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Road Signs For Catholic Teens invites teens to navigate their spiritual life as they near adulthood.

Author Jennessa Terraccino calls it like she sees it when it comes to the faith formation landscape for American teenagers. “I am tired of seeing chastity only books for teens. Though that’s certainly a vital topic, teens deserve to be presented with a wider vision of what it means to be a Catholic”, Jennessa says. “If we don’t help young adults form their conscience in other ways, strengthen them in all virtues (not just temperance), grow in holiness, intellect, and conviction, we can’t expect them to miraculously be chaste.”

It’s the wider vision of spirituality that compelled Terraccino to gather a diverse group of Catholic writers to write Road Signs For Catholic Teens, a compilation of essays that prompts young people to consider Hell, Heaven, and everything in between. 

One of many examples, in her essay “The Winding Road”, Kimberly Cook speaks from her own experience right to the hearts of her adolescent readers “I felt most abandoned and distant from God at a time when I needed faith and hope more than anything.” What a common experience this is for many of us at some point in our young lives! Cook recalls how she began to experience an attraction to faith. It was an encounter with another person. “She was happy. She had peace. Meanwhile, I was miserable.” Her essay touches on human freedom, the power of joy, and ultimately the companion you need on life’s winding road – Christ.

Like Cook’s essay, each article uses the analogy of being on the road, a welcome sign of freedom for any teenager. While at times the analogy was a bit overemphasized for my taste, in general it allows for many comparisons that encourage teens to really dig deeper about life’s meaning:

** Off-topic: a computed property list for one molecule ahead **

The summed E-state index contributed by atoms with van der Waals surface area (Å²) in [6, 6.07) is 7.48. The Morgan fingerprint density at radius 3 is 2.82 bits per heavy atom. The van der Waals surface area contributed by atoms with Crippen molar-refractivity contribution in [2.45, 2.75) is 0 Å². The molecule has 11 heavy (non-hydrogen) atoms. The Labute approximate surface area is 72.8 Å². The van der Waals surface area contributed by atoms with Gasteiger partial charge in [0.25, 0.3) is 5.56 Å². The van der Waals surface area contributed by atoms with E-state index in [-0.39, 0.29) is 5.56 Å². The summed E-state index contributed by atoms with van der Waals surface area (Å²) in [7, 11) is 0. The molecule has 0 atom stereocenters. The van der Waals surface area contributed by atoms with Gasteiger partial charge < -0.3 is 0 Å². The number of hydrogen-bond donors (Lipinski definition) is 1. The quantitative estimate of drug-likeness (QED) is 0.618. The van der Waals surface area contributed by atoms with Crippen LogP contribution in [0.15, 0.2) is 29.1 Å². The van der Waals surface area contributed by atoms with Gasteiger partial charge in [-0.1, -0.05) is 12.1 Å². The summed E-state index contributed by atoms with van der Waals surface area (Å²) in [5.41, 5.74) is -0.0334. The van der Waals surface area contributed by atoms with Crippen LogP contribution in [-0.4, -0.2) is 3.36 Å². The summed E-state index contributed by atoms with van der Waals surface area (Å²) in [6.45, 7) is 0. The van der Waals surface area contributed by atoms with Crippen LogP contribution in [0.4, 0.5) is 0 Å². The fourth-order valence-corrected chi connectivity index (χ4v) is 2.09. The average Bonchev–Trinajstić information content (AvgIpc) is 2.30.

• What does “Yield”ing have to do with our relationship with others?
  • What can a run-in with a deer teach us about the connection between faith and science (and there is a lot to learn!) 
  • Is Merging a good lens to consider dating (so, yes, dating is covered!)
  • Why are Stop signs like the Sabbath a necessary part of our lives?

Each section ends with questions with reflection, which I can easily see being used solo, with a discussion group, or as a co-reading experience with a parent. The book gives teens a lot to think about – and apply to their own lives. The writers do an excellent job of resisting talking down to teenagers, but rather really meeting them where they are and challenging them to consider faith and life and where the truth really lies. Readers will encounter one of the briefest, yet clearest, explanations of Aquinas’s Five Proofs for the Existence of God I’ve ever seen, as well as the way the Church approaches approving miracles and Marian apparitions, and much more.

In other words, this is a chance for young Catholics to make the faith their own. And, as Terracinno points out, kids as young as 10 are leaving the Faith, so books like this are much-needed. 

When asked about the impact of this book, the author shares, “Teens are never going to see the road the same! Something ordinary, road signs, just became extraordinary—directives to get to heaven!”

 Road Signs For Catholic Teens is published by Our Sunday Visitor

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